20. 20. SS-Sturmman, Wiking DivisionFriday, April 15, 2011
  21. 21. Not just men, either.Friday, April 15, 2011
  22. 22. Eva BraunFriday, April 15, 2011
  23. 23. Irma GreseFriday, April 15, 2011
  24. 24. Senior Auschwitz SupervisorFriday, April 15, 2011
  25. 25. 30,000 prisonersFriday, April 15, 2011
  26. 26. 19 years oldFriday, April 15, 2011
  27. 27. ordinary peopleFriday, April 15, 2011
  28. 28. not so different from usFriday, April 15, 2011
  29. 29. who did the daily work of the Holocaust.Friday, April 15, 2011
  30. 30. LaToya: we can see nothing happens in vacuum. There is no direct link between new technologies and their consequences whether they are good, bad, or somewhere in the middle; there is always a middle man, woman, group, or human force whose will and/ or intention is the determining factor. I maintain that there is no neutral technology where there is human influence. ... With this in mind, how can we re-member and learn from the ways that technology has been used in the past to oppress, or create conditions that oppress others? How might this process of re-membering inform and bring about more ethical practices in the future?Friday, April 15, 2011
  31. 31. Part 1: EniacFriday, April 15, 2011
  32. 32. “A computer was a human being until approximately 1945. After that date, the term referred to a machine and the former human computers became “operators.”Friday, April 15, 2011
  33. 33. Friday, April 15, 2011
  34. 34. Friday, April 15, 2011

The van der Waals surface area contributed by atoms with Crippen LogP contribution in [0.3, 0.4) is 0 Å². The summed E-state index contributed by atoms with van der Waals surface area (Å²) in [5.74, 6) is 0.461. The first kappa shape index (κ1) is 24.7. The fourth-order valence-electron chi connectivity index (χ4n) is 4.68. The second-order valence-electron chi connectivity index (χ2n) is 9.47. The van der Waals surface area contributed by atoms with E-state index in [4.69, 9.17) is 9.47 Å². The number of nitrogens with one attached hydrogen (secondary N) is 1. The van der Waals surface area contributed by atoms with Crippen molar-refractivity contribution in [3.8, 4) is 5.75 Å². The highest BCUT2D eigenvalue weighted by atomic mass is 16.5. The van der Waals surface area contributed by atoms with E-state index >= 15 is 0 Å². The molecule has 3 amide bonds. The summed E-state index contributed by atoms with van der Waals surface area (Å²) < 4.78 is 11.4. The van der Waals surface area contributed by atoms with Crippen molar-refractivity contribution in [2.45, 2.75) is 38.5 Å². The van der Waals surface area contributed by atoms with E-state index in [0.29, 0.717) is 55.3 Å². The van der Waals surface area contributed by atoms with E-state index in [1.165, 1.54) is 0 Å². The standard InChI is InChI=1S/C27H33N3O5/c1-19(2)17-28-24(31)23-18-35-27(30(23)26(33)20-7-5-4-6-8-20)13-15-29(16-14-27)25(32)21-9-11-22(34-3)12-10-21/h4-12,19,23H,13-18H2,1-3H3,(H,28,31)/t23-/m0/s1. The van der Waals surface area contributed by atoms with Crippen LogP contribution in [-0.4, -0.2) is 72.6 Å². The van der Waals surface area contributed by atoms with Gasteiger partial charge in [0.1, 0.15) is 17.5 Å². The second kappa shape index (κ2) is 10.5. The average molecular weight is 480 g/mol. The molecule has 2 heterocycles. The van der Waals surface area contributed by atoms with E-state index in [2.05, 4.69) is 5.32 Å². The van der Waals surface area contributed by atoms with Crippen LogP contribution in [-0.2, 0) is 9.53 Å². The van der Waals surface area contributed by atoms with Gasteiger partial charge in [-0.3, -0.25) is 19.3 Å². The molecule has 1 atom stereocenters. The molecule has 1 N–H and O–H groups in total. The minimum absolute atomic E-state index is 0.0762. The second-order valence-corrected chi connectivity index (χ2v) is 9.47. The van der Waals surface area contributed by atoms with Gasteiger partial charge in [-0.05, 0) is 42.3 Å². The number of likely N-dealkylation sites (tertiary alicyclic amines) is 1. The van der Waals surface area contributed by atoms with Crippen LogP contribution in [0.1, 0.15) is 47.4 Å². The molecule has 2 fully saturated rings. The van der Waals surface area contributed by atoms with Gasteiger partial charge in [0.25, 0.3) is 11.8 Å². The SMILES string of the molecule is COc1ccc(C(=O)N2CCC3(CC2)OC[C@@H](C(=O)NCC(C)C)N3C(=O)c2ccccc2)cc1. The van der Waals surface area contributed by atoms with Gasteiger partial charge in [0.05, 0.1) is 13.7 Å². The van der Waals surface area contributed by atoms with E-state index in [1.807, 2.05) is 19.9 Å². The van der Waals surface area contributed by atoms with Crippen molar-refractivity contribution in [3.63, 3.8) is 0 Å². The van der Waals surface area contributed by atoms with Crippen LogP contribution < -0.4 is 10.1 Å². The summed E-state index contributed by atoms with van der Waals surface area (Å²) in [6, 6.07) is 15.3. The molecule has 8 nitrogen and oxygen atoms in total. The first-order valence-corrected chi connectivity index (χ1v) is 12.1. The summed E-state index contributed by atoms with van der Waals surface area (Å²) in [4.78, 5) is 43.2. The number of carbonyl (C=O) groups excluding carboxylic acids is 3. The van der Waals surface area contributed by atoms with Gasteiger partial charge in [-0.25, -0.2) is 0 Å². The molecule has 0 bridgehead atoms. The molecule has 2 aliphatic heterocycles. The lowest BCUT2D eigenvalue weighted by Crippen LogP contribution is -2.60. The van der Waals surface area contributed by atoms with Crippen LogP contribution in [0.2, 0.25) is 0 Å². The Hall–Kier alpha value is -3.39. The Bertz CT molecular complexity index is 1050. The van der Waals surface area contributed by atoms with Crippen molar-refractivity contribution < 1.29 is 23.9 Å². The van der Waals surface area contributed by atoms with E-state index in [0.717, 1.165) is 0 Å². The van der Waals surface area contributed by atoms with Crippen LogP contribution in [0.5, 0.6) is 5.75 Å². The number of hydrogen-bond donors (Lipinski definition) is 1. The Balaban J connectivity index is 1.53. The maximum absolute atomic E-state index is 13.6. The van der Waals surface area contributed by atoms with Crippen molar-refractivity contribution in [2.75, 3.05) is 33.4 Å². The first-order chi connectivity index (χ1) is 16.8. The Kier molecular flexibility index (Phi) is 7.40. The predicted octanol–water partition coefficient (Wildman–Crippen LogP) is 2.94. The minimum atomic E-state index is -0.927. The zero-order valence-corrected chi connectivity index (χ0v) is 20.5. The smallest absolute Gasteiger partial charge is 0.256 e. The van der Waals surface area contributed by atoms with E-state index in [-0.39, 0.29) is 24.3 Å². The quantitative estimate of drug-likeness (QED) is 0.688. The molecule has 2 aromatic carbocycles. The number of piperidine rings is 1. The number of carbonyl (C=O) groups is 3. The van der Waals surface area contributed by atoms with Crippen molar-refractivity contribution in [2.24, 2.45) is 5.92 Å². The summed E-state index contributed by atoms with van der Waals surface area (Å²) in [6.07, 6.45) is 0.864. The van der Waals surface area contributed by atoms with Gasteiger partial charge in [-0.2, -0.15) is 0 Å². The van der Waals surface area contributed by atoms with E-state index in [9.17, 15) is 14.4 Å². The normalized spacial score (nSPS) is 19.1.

35. 35. Friday, April 15, 2011
  36. 36. Friday, April 15, 2011
  37. 37. Friday, April 15, 2011
  38. 38. Friday, April 15, 2011
  39. 39. “The ENIAC was then told to solve a difficult problem that would have required several weeks’ work by a trained man. The ENIAC did it in exactly 15 seconds.” The “15 seconds” claim ignores the time women spent setting up each problem on the machine. (474)Friday, April 15, 2011
  40. 40. Tim: But this story is bigger than a story of inclusion. These stories are stories of war machines. Of “megamachines,” to quote Lewis Mumford via Cynthia Haynes. And this story is about the colonial price of inclusion in the halls of power–at any position. Because no matter how utopian Vannevar Bush made the memex sound, the ENIAC girls were partaking in–helping to perfect–machines of ultimate control. Death machines. The megamachine. What price, inclusion? What price, a more technical education and job? What price, to develop technologies that stop the Nazi’s (insert any other colonial monster here) and to enable them at the same time (remembering here the Onondaga land I’m actually on as I type this)? What price, to seek to include more and more in a system that cries out for radical transformation?Friday, April 15, 2011
  41. 41. Part II: HollerithFriday, April 15, 2011
  42. 42. Tim: all these inscription technologies, from clay tokens right up to punch cards and the ENIAC computer, have all been technologies originally developed as systems for those in power to control those without it. Whether it’s death (Hole 8), or taxes (clay tokens), technologies of inscription so often begin as systems of more efficient control.Friday, April 15, 2011
  43. 43. Friday, April 15, 2011
  44. 44. Friday, April 15, 2011
  45. 45. Friday, April 15, 2011
  46. 46. Tim: How might we, as teachers of art and writing inscription, continually politicize these technologies for ourselves and students? How might we inoculate ourselves against the silencing, the forgetting, the “oh gee, isn’t that cool?” that so often accompanies our professionalization, our technology use, our everyday practices, that we might work to be more like Minnie Bruce and excavate real use-able histories that might point us to better methods of imagination for transformation?Friday, April 15, 2011